On June 22, 1976, counsel for Vail advised the superior court that Vail would enter a plea of guilty to manslaughter with open sentencing. The matter was set for hearing on June 25, 1976, on the contemplated change of plea by respondent Vail. At this hearing counsel for the state objected to the court's intention to permit Vail to enter a plea of guilty to the lesser included offense of manslaughter and stated his reasons for his opposition. At the conclusion of the hearing Judge Carlson announced that he intended to accept a plea of guilty to manslaughter from Vail on July 7, 1976. This delay in the change of plea proceedings was granted by Judge Carlson to enable the prosecution to seek a ruling from this court as to the propriety of his contemplated action.

In granting the delay Judge Carlson remarked that:

The reason that I would accept a plea of guilty to manslaughter is that I find that the one to 20 years which is the range of sentence for manslaughter appears at this stage of the proceedings to be a sufficient range of sentence to punish Mr. Vail for what he had done.[2]

The transcript of this June 25, 1976, hearing further reveals that the superior court characterized its actions in the following manner:

I also take into account that this is not a from the court's standpoint, this is not a plea bargaining situation, this is what's ... or the sub-category of charge bargaining, reducing a case the charge in a case, and it appears to me that the justice would be done by the public to having a plea to manslaughter instead of running the risk of an acquittal which to me appears very unlikely, but there's always that possibility, and the great expense both of prosecution and appeal.

These remarks of Judge Carlson are crucial to analysis and disposition of the issues raised by the state's petition for writ of prohibition. In my view, they clearly indicate that what really transpired here does not present a true Criminal Rule 43(c) court dismissal issue; rather we are confronted with a question which concerns the extent of the trial court's authority under Criminal Rule 11(e) governing plea agreement procedures.[3]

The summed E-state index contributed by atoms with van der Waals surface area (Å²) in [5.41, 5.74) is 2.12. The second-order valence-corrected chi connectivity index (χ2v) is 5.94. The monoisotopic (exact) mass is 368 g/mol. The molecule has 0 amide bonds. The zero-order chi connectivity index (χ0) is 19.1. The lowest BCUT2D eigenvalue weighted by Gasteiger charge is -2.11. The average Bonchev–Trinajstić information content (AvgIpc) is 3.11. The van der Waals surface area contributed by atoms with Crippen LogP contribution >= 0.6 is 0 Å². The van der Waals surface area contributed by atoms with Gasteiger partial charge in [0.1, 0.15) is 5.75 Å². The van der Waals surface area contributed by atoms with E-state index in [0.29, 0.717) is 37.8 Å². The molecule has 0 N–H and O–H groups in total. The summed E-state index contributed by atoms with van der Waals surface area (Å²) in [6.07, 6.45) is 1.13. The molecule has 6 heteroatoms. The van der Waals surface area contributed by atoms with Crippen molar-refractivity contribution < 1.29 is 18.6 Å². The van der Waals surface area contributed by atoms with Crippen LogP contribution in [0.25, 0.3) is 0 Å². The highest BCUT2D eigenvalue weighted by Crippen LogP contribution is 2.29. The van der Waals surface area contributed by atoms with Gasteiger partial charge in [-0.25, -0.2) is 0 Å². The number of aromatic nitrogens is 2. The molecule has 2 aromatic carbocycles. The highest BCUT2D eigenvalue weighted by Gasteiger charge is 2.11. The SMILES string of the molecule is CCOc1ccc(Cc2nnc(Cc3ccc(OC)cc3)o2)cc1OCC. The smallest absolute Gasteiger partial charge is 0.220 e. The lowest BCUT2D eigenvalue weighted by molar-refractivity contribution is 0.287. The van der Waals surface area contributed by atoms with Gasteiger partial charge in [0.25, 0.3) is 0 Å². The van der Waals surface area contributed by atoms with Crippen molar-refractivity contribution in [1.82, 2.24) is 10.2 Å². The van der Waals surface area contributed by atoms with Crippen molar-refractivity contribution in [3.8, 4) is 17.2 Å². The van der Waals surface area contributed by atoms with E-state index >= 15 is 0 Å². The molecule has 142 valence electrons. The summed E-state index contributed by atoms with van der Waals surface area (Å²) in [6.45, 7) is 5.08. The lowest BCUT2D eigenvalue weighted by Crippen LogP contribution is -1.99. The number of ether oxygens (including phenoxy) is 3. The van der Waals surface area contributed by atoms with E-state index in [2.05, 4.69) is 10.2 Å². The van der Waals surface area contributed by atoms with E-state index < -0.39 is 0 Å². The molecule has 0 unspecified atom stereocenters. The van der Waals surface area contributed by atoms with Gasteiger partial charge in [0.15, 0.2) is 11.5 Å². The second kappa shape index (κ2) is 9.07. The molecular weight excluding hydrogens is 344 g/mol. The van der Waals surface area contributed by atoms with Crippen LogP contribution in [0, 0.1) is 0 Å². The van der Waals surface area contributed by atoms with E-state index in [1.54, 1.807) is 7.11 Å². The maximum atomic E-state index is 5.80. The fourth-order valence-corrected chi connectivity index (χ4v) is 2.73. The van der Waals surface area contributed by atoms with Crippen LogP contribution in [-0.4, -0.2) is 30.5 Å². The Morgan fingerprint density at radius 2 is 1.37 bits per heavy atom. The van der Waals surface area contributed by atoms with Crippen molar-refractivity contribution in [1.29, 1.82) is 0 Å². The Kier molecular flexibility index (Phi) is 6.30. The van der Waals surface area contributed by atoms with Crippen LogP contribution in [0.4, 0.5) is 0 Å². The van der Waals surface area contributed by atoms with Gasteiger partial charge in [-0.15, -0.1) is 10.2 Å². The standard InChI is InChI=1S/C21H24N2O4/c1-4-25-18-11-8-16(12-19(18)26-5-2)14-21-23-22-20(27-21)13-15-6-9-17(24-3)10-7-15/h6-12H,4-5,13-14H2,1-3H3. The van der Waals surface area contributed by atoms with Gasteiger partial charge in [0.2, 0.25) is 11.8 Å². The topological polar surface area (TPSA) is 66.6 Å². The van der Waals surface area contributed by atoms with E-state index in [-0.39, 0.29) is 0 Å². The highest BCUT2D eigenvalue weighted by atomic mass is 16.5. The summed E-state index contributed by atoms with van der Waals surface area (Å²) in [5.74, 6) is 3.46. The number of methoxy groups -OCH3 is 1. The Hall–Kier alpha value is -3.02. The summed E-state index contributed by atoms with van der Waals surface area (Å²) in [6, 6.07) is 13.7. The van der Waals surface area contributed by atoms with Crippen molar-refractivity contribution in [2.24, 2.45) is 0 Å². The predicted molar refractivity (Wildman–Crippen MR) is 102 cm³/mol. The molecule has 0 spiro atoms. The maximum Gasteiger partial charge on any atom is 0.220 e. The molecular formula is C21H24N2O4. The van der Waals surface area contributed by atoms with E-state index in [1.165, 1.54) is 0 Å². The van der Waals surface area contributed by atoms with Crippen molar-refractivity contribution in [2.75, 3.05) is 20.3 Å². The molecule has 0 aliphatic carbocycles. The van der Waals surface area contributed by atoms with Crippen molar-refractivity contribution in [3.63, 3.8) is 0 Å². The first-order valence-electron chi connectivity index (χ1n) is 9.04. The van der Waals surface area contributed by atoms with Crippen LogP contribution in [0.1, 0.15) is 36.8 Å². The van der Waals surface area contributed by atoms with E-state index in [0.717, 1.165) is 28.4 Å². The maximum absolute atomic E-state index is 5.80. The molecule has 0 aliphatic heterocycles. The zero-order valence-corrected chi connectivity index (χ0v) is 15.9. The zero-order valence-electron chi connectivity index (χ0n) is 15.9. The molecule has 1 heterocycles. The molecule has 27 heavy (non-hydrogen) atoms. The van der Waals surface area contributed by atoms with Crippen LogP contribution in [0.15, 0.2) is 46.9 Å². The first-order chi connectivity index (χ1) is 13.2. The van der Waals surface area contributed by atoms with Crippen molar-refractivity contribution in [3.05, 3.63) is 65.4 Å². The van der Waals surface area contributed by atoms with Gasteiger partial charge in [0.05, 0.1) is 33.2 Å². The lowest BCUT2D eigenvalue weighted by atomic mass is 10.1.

As Rule 11(e)(1) is presently structured, it permits "[t]he attorney for the state and the attorney for the defendant" to engage in discussions encompassing both charge bargaining and sentence bargaining.[4] No provision of Rule 11 authorizes the court to engage in either charge or sentence discussions with either the state or the accused for the purpose of obtaining a disposition of the matter without trial. Subsections (2), (3) and (4) of Rule 11(e) essentially contemplate a passive ratification role for the trial court in relation to any charge or sentence discussions which have been entered into by counsel for the accused and for the state.[5]

*274 In the circumstances of the case at bar, the record we do have unambiguously indicates that the superior court actively engaged in charge bargaining. Thus, as I perceive the question confronting this court, we must decide whether Criminal Rule 43(c)[6] in light of the provisions of Rule 11, was intended to authorize the trial court to employ the charge dismissal power as a vehicle for an active role in plea discussions encompassing either charge or sentence concessions, or both. I am of the view that Criminal Rule 43(c) was not intended to give legal sanction to such activities on the trial court's part. For neither Criminal Rule 43(c) nor Rule 11(e) authorizes the use of the trial court's dismissal powers as an adjunct to judicial plea negotiations. Thus, I join in the majority's conclusion that the writ of prohibition should issue.

Admittedly, Alaska's Rule of Criminal Procedure which recognizes the controversial practice of plea bargaining does not contain an explicit prohibition against trial courts engaging in such practice.[7] On the other hand, given the tremendously coercive impact judicial activism can have in this area, the erosion of the appearance of judicial neutrality, and the accused's constitutional rights to jury trial, I am of the view that our trial judges should be totally barred from engaging in either charge or sentencing bargaining.[8]